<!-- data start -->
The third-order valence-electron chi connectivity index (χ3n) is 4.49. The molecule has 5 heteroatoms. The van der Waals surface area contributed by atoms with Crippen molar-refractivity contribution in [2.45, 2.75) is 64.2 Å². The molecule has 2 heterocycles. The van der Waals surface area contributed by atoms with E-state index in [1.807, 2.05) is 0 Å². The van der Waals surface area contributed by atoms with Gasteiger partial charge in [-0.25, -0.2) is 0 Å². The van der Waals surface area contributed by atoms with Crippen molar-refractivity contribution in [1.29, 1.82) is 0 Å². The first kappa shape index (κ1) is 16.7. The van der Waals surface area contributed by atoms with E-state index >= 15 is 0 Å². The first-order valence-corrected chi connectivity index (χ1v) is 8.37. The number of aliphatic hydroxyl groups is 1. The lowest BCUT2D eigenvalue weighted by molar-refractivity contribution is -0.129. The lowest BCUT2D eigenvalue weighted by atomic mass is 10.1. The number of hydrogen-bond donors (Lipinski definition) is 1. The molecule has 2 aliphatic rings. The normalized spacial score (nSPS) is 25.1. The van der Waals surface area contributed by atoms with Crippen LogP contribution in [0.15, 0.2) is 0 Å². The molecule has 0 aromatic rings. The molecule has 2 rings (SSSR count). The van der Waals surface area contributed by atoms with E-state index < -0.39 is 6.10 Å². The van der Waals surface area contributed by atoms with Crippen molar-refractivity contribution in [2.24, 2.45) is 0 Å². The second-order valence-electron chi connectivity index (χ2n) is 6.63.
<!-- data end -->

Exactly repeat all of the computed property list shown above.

The third-order valence-electron chi connectivity index (χ3n) is 4.49. The molecule has 5 heteroatoms. The van der Waals surface area contributed by atoms with Crippen molar-refractivity contribution in [2.45, 2.75) is 64.2 Å². The molecule has 2 heterocycles. The van der Waals surface area contributed by atoms with E-state index in [1.807, 2.05) is 0 Å². The van der Waals surface area contributed by atoms with Gasteiger partial charge in [-0.25, -0.2) is 0 Å². The van der Waals surface area contributed by atoms with Crippen molar-refractivity contribution in [1.29, 1.82) is 0 Å². The first kappa shape index (κ1) is 16.7. The van der Waals surface area contributed by atoms with E-state index >= 15 is 0 Å². The first-order valence-corrected chi connectivity index (χ1v) is 8.37. The number of aliphatic hydroxyl groups is 1. The lowest BCUT2D eigenvalue weighted by molar-refractivity contribution is -0.129. The lowest BCUT2D eigenvalue weighted by atomic mass is 10.1. The number of hydrogen-bond donors (Lipinski definition) is 1. The molecule has 2 aliphatic rings. The normalized spacial score (nSPS) is 25.1. The van der Waals surface area contributed by atoms with Crippen LogP contribution in [0.15, 0.2) is 0 Å². The molecule has 0 aromatic rings. The molecule has 2 rings (SSSR count). The van der Waals surface area contributed by atoms with E-state index < -0.39 is 6.10 Å². The van der Waals surface area contributed by atoms with Crippen molar-refractivity contribution in [2.24, 2.45) is 0 Å². The second-order valence-electron chi connectivity index (χ2n) is 6.63.